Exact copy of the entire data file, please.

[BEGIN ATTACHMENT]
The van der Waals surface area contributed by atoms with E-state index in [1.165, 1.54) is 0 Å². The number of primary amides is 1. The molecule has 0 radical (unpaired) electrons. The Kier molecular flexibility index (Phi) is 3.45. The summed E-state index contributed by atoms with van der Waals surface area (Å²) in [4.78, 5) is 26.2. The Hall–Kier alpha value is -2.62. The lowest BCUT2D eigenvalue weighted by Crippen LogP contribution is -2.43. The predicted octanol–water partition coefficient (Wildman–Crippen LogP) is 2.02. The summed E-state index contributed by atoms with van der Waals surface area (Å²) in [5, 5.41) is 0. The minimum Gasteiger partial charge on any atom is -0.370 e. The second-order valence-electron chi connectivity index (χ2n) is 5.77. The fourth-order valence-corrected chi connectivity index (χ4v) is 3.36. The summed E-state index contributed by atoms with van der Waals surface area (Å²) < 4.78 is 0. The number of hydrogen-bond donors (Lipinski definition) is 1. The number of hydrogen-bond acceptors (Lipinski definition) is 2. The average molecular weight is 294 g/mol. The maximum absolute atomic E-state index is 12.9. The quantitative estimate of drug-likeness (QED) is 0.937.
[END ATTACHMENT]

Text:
The van der Waals surface area contributed by atoms with E-state index in [1.165, 1.54) is 0 Å². The number of primary amides is 1. The molecule has 0 radical (unpaired) electrons. The Kier molecular flexibility index (Phi) is 3.45. The summed E-state index contributed by atoms with van der Waals surface area (Å²) in [4.78, 5) is 26.2. The Hall–Kier alpha value is -2.62. The lowest BCUT2D eigenvalue weighted by Crippen LogP contribution is -2.43. The predicted octanol–water partition coefficient (Wildman–Crippen LogP) is 2.02. The summed E-state index contributed by atoms with van der Waals surface area (Å²) in [5, 5.41) is 0. The minimum Gasteiger partial charge on any atom is -0.370 e. The second-order valence-electron chi connectivity index (χ2n) is 5.77. The fourth-order valence-corrected chi connectivity index (χ4v) is 3.36. The summed E-state index contributed by atoms with van der Waals surface area (Å²) < 4.78 is 0. The number of hydrogen-bond donors (Lipinski definition) is 1. The number of hydrogen-bond acceptors (Lipinski definition) is 2. The average molecular weight is 294 g/mol. The maximum absolute atomic E-state index is 12.9. The quantitative estimate of drug-likeness (QED) is 0.937.